Appalachian State

How Does Ibuprofen (Advil, Motrin) Before a Race Affect Your Body?

October 04, 2016
Highlights

  1. Almost 60 percent of runners use non-steroidal anti-inflammatory drugs (NSAIDs) like ibuprofen.
  2. Taking ibuprofen before a race has not been found to reduce muscle damage and pain.
  3. Even in runners, long-term use of ibuprofen can lead to heart disease, heart attacks, and strokes.

Whether running toward a goal or running away from stress, everyone runs for different reasons.

Some people run to stay in shape, others run to clear their minds, and others run to train for a race. Competitive distance running in the Unites States has recently surged in popularity, with over 18 million people participating in 28,000 different types of running events this past year, from 5Ks, to 10Ks, to full marathons.

However, all those logged miles can take a toll on your body. Training for a high-impact event like a race may cause muscle soreness, joint pain, shin splints, tendinitis, and more. To combat this, some runners turn to over-the-counter pain medications to help alleviate or prevent pain that comes with training.

After all, what’s the harm with over-the-counter pain medications? Many believe that if these meds can cure a pounding headache, surely they can help the body survive pounding the pavement.

Part 2 of 5: Prevalence

Everybody’s doing it

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 In an attempt to either curb or prevent pain, the use of over-the-counter medications by runners is high, both when training for and immediately before a race. Almost 60 percent of runners use non-steroidal anti-inflammatory drugs (NSAIDs) in the months leading up to a race with almost 50% taking them right before their race. Within the running world, ibuprofen is referred to as “vitamin I” by its legions of fans due to its consistent use.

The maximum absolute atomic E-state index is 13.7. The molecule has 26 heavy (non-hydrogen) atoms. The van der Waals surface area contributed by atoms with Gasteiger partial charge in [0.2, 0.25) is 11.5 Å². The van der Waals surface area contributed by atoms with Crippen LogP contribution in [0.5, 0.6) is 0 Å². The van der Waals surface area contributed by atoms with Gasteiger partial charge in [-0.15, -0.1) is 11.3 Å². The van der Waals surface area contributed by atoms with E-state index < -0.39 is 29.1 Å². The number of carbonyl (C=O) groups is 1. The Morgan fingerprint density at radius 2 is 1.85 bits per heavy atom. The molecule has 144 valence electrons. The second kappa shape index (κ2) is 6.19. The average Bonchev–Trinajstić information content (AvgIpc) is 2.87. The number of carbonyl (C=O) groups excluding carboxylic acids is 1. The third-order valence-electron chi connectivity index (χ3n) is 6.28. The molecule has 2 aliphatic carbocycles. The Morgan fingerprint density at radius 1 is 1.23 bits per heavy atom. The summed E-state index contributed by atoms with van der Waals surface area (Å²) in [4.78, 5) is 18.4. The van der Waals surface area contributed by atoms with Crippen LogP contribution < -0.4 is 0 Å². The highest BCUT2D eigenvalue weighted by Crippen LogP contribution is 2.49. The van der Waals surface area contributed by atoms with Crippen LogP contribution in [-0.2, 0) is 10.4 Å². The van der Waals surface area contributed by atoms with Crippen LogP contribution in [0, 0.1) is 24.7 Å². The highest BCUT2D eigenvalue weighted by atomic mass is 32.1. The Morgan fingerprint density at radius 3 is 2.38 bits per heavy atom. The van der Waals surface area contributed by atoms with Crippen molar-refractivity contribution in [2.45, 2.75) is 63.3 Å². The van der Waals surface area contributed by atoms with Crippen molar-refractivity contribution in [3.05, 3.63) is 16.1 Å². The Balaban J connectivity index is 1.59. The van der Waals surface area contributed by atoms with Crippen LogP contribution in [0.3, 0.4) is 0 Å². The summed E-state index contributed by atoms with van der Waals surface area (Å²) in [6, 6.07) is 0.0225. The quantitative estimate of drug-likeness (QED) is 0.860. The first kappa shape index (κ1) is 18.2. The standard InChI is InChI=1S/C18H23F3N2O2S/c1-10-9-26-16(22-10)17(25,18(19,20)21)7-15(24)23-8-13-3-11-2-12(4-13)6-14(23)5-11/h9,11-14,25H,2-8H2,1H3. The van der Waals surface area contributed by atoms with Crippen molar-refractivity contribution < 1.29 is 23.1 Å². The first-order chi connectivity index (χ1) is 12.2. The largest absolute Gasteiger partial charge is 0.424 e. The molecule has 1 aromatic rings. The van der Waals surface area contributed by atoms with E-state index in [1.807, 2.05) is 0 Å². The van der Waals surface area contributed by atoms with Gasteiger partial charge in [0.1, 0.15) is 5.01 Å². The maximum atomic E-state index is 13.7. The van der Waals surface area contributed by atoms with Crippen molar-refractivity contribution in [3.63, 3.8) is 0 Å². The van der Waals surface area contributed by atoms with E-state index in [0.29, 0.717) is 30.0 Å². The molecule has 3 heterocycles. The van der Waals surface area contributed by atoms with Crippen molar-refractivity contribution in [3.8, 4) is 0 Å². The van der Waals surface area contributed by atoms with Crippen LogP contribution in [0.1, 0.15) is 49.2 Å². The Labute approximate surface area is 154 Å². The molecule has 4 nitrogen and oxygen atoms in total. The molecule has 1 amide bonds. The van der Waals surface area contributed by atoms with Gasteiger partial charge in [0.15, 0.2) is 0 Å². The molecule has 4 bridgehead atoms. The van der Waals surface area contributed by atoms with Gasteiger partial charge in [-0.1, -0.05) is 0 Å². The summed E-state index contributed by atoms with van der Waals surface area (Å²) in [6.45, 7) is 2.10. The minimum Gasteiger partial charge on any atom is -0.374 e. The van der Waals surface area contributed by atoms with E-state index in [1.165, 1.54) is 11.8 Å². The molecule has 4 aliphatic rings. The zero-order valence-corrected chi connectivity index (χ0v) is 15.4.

However, what many runners don’t realize is that ibuprofen is not helping them, but rather hurting them, especially before running a race. Marathons and other distance races can put your body through a great amount of stress, and adding a seemingly harmless drug like ibuprofen into the mix can actually make things worse.

The list of side effects is long, ranging from increased inflammation to gastrointestinal discomfort to kidney failure, and in extreme cases, heart attack and stroke. And there are no proven benefits. Taking these medications before a race has not been found to reduce muscle damage and pain.

Part 3 of 5: How it works

What is vitamin I?

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 Ibuprofen is a popular over-the-counter medication in a class of drugs called NSAIDs. These drugs are some of the most used in the world, with over 30 billion over-the-counter medications sold in the United States alone.

NSAIDs are also extremely popular among athletesfor muscle pain and soreness. Advil is one of the trade name for ibuprofen, and many runners use it to deal with the injuries and pain that comes with running long distances. These drugs work by halting the body’s production of enzymes that cause inflammation, pain and fever.

When used as directed, ibuprofen can be quite effective in treating a range of ailments, from headaches to arthritis to cramps. However, when it comes to racing, it turns out that these anti-inflammatory pills can actually causeinflammation.

Part 4 of 5: Effects

How does Ibuprofen effect you during a race?

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 Some runners take Ibuprofen before a race to proactively ward off pain, viewing it as a preemptive strike against muscle aches and joint soreness. However, research shows this can cause much more harm, and relatively no good.

Dr. David Nieman, DrPH, a professor in the College of Health Sciences at Appalachian State University and director of the Human Performance Lab at the North Carolina Research Campus, conducted a landmark study of ultramarathoners and the use of ibuprofen. He found that those who use the drug saw no benefits from ibuprofen use. There were not better race times, nor lowered rate of perceived exertion (RPE), nor lessened muscle soreness.